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Is Global Warming Happening Now

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... Global Warming Happening Now? Background. Big 3 Bits of Evidence. Other ... scientists have big egos and often DO NOT get along. A Nobel Prize is A Nobel Prize ... – PowerPoint PPT presentation

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Title: Is Global Warming Happening Now


1
Is Global Warming Happening Now?
  • Background
  • Big 3 Bits of Evidence
  • Other Evidence
  • Temperature Drivers
  • The IPCC Report

2
The System
3
Terrestrial Atmospheres
Earth Venus Mars
Tequilibrium 263 K 238 K
222 K Tsurface 288
K 733 K 215 K Psurface
1.013 bar 92 bar 6 millibar
at least 1
at least 50 ppm
Planetary Sciences De Pater Lissauer 2001
4
Temp, Sea Level, Snow Cover
Temperature (surface not stratosphere) 11
of last 12 years (1995-2006) rank among the
12 warmest years in record of global
surface temperature since 1850 100 yr
(1906-2005) 0.74 0.18 C/century 50 yr
(1956-2005) 1.3 0.3 C/century Sea Level
(tide gauges blue, satellites red) 1961-2003
1.8 0.5 mm/yr 1993-2003 3.1 0.7
mm/yr 57 from ocean expansion
28 melting glaciers and ice caps 15
melting polar ice sheets N.
Hemisphere Snow (March-April) 1978-2005
-2.7 0.6 per decade drop in average
Arctic sea ice extent IPCC Fourth Assessment
Report 2007 Synthesis Report, page 31
changes relative to means 1961-1990 curves are
decadal averages shaded regions are uncertainties
5
Global Temperatures
pollution cooling?
6
Continental Temperature Curves
Surface Temperatures 6 out of 7 landmasses
temperatures up 1906-2005 simulations
include blue natural Sun volcanoes red
natural anthropogenic IPCC Fourth
Assessment Report 2007 Synthesis Report, page 40
7
Global Sea Levels
University of Colorado at Boulder website update
of TOPEX/Poseidon Jason satellite data, 2008
8
Arctic Ice Melt
satellite observations since 1979 6 most
recent years 2004-2009 are the lowest 6
since 1979 seasonal thin ice in 2008 was 70
was 40-50 in 1980s/1990s EARTH ALBEDO
CHANGING
30 years ahead of predictions
Stroeve et al. 2007, Geophysical Research
Letters National Center for Atmospheric Research
(NCAR) University of Colorado National Snow and
Ice Data Center (NSIDC), NASA QuikScat and IceSAT
satellites
9
Physical System (H2O) Changes
Significant Changes in Snow, Ice, Frozen
Ground, Hydrology, Coastal Processes
29,000 data series used must end after 1990
(recent) spanning at least 20 years
(meaningful) significant change IN EITHER
DIRECTION - 28,000 data series from Europe
changes consistent with warming
surface temp changes 1970-2004 PCC
Fourth Assessment Report 2007 Synthesis Report,
Figure 1-2
10
Other Evidence
  • - 7 maximum areal extent of seasonally frozen
    ground in N. Hemisphere
  • IPCC Fourth Assessment Report, page 30
  • 90 average N. Hemisphere temps 1950-2000
    higher than during any other 50-year period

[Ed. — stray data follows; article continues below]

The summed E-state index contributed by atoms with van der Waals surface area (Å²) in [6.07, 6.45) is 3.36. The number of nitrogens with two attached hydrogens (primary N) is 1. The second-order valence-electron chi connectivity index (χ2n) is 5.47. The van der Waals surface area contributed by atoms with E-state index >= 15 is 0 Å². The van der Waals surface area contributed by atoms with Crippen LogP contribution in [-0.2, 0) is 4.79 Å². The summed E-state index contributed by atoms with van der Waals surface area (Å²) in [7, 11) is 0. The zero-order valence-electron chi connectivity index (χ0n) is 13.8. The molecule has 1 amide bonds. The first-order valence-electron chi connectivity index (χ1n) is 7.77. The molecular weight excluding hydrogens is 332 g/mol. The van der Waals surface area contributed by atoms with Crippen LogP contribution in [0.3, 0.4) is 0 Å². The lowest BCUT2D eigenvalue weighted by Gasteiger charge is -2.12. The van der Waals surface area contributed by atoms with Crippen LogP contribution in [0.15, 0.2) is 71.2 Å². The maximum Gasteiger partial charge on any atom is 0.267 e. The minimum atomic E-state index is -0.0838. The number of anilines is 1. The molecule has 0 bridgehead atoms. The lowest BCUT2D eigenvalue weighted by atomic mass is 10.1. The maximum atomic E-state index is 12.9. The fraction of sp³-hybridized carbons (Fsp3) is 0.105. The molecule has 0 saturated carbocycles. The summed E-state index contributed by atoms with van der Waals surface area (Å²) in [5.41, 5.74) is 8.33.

in the last 500 years
  • 66 average N. Hemisphere temps 1950-2000
    higher than during any other
  • 50-year period in the past 1300 years
  • IPCC Fourth Assessment Report, page 30
  • 90 earlier timing of spring events leaf
    unfolding, bird migration, egg-laying
  • 80 earlier greening of vegetation in spring
    since 1980s
  • IPCC Fourth Assessment Report, page 33
  • 80 in ocean, algal range shifts, plankton and
    fish at high latitudes
  • IPCC Fourth Assessment Report, page 33

11
Temperature Drivers
deviations from warming possibly even leading
to cooling volcanic aerosols coolant, but
intermittent pollutants coolant, but
removed via laws sulfates in US/Europe
until 1970s El Nino too small at 0.1 C,
quasi-periodic CO2 as atmospheric
coolant Milankovitch cycles solar
irradiance trends not (yet) observed Antarctic
sea ice no multi-decade trend in either
direction Antarctic continent no multi-decade
trend in temp in either direction no clear
trends small-scale tornadoes, hail, lightning,
dust storms National Center for Atmospheric
Research www.ucar.edu/news/features/climatechange/
faqs.jsp IPCC Fourth Assessment Report, page
33 National Geographic, August 2007
12
CO2 as Coolant
CO2 cools the stratosphere but not the
troposphere atmosphere thins with
altitude CO2 absorption/emission cross sections
change heat exchange processes change occurs
in Venus upper atmosphere and Mars at low
densities (HCN on Titan) record low temps in
stratosphere CO2 is changing climate
Must be careful when discussion WHERE
warming/cooling occurs different environment and
less CO2 at altitude means less total cooling.
13
Milankovitch Cycles
predictable changes in Earths position/orientatio
n relative to the Sun orbital eccentricity is
periodic over 100,000 years high e warm
periods low e ice ages primary driver of
cyclic Earth warming/cooling obliquity of
rotation axis is periodic over 41,000
years more tilt warmer summers more ice
melt less tilt cooler summers ice
ages precession of rotation axis over 23,000
years solstice dates drift land mass in N.
Hemisphere and approach to Sun Definitely
changes Earths temperature, but these are
gradual changes.
14
Solar Irradiance
Sun varies in brightness 11-year sunspot
cycle few sunspots less energy emitted
cooler Earth 1790-1820 Dalton
Minimum 1645-1715 Maunder Minimum the big
one Little Ice Age 1450-1540 Sporer